Burgeoning local demand to spur call centre business
The country's call centre industry is set to undergo fast growth as the government alongside private entities such as banks has started to provide many services through helplines.
Local entrepreneurs are now hopeful of further expansion of the sector as the government now provides anything from legal assistance to health services through call centres run by private entities.
The sector got a shot in the arm in 2018 when the government launched helpline 333 to address social problems.
The government outsources the service from private call centres to provide information on the procedures of receiving public services and addressing social problems.
Connected to it are thousands of government websites and vast complaint management mechanisms to facilitate the helpline service.
Genex Infosys, the leading outsourcing provider of customer experience management, catered to over 3.5 crore calls for the 333 call centres during the pandemic, facilitating services such as food assistance, health services and government information.
Genex, which started its journey in 2012 with two persons, now employs over 4,000 people.
There are about 3,000 employees who only work at its call centres in Dhaka and Chattogram.
It caters to, among others, incoming calls, outbound operations for some clients in the UK and US and customer lifecycle management.
All of the local private telecom companies are its clients alongside Uber and Samsung.
"As the government started providing citizen services through call centres, the sector will grow further," said Prince Mojumder, CEO and co-founder of Genex Infosys.
"Besides, banks are also outsourcing from call centre organisations to reach out to customers and solve customers' problems," he said.
Bangladesh Bank has allowed commercial banks to outsource their customer care services and already several banks are availing such services from third parties.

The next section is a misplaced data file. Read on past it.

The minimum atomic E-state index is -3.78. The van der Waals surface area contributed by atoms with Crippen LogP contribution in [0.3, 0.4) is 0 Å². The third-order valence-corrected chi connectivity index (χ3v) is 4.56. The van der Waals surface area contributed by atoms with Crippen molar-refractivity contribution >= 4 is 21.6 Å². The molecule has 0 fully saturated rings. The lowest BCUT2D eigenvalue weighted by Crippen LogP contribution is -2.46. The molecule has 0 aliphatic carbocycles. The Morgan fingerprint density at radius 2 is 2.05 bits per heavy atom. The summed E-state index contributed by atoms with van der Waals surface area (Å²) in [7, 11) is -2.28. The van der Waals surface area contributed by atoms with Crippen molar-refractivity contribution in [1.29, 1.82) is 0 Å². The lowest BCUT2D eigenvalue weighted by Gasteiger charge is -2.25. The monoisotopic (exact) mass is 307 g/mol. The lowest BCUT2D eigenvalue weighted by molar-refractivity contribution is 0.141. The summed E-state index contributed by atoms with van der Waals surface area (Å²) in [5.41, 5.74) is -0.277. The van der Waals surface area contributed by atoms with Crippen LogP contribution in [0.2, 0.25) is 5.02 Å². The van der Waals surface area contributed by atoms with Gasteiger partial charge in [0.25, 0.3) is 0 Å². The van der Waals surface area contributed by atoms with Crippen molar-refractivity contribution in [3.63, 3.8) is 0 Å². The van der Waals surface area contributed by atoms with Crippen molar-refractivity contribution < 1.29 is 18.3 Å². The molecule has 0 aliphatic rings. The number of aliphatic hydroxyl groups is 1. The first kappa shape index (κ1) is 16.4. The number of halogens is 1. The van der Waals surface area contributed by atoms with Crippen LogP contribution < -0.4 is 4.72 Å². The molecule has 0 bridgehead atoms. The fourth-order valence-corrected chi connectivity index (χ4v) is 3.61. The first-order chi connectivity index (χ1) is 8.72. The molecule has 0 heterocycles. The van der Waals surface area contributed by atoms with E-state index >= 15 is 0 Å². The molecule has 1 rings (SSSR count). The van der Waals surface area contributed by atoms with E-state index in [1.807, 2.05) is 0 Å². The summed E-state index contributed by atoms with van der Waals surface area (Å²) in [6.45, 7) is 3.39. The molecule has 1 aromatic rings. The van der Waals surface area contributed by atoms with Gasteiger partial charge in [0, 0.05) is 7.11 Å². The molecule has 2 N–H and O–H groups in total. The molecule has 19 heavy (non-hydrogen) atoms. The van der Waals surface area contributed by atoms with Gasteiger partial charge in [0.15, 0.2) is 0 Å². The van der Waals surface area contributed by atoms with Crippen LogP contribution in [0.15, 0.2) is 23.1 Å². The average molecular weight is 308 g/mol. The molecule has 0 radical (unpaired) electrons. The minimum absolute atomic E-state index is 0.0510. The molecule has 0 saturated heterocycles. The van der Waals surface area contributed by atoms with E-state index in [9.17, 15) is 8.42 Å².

In the IT industry, a contact centre or call centre is a part of business process outsourcing (BOP), a business practice in which a company or organisation hires an external service provider to perform an important business task.
Synesis IT has also been providing call centre solutions, enabling its clients to reach appropriate target groups, track contacts and gather relevant data to secure customer relationship management.
Jatiyo Mohila Sangstha in collaboration with Synesis IT developed a project called "Tottho Apa" to disseminate knowledge among women and carry out call centre-related operations.
Synesis IT also designed, developed and implemented many such projects such as a Probash Bondhu Call Center for the government's a2i project, a Union Parishad Help Line, and a helpline for the Dhaka Water Supply and Sewerage Authority.
"We have been proving call centre services to over 20 government organisations. And people get easy services such as help, resolving of complaints, and assistance by just dialling a number," said Shohrab Ahmed, the company's managing director.
"The business of call centre is set to expand further in the near future as the government has decided to hire more such entities for providing different kinds of services," he added.
Over a decade ago, call centres had showed signs of exponential growth in the country but a crunch of skilled people has hindered the expected expansion.
However, with call centres evolving to contact centres, local entrepreneurs are showing a hope of recovery.
The traditional concept of call centre, meaning where customers communicate by telephone for service, has changed significantly.
Now, there are more communication channels -- email, mobile app, chat, text and social media -- for consumers to reach out to customer service centres.
Frequently asked questions (FAQ) and pre-recorded calls are taking centre stage, doing away with the need for the traditional call centre employee.
According to the Bangladesh Telecommunication Regulatory Commission, there are 212 call centre entities in the country.
There are around 60,000 people employed in the call centres in the country, according to Wahid Sharif, president of the Bangladesh Association of Call Center and Outsourcing (BACCO).
"Due to the pandemic, the call centre business has faced some setbacks and it is now getting better slowly," he said.
"The local market is still largely untapped as many sectors, including bank and insurance, haven't started full-scale call centre service for customers," he added.
According to him, an entry-level employee gets an opportunity of earning Tk 15,000 to Tk 18,000 per month while someone with the proper soft skills over Tk 50,000.
Soft skills include communication abilities, language skills, time management, teamwork and analytical ability.
The sector also faces some challenges, especially when it comes to skilled human resources.
"The main problem is getting skilled English speaking manpower to handle international customers. We have some such talents in the country, but they often switch to better-paying professions," said Mojumder of Genex Infosys.
Mustafa Jabbar, minister for post, telecommunications and information technology, said, "First we have an emphasis on getting foreign clients but now domestic demand has been surging."
"So, the sector will grow further and more employment opportunities will be created," he said.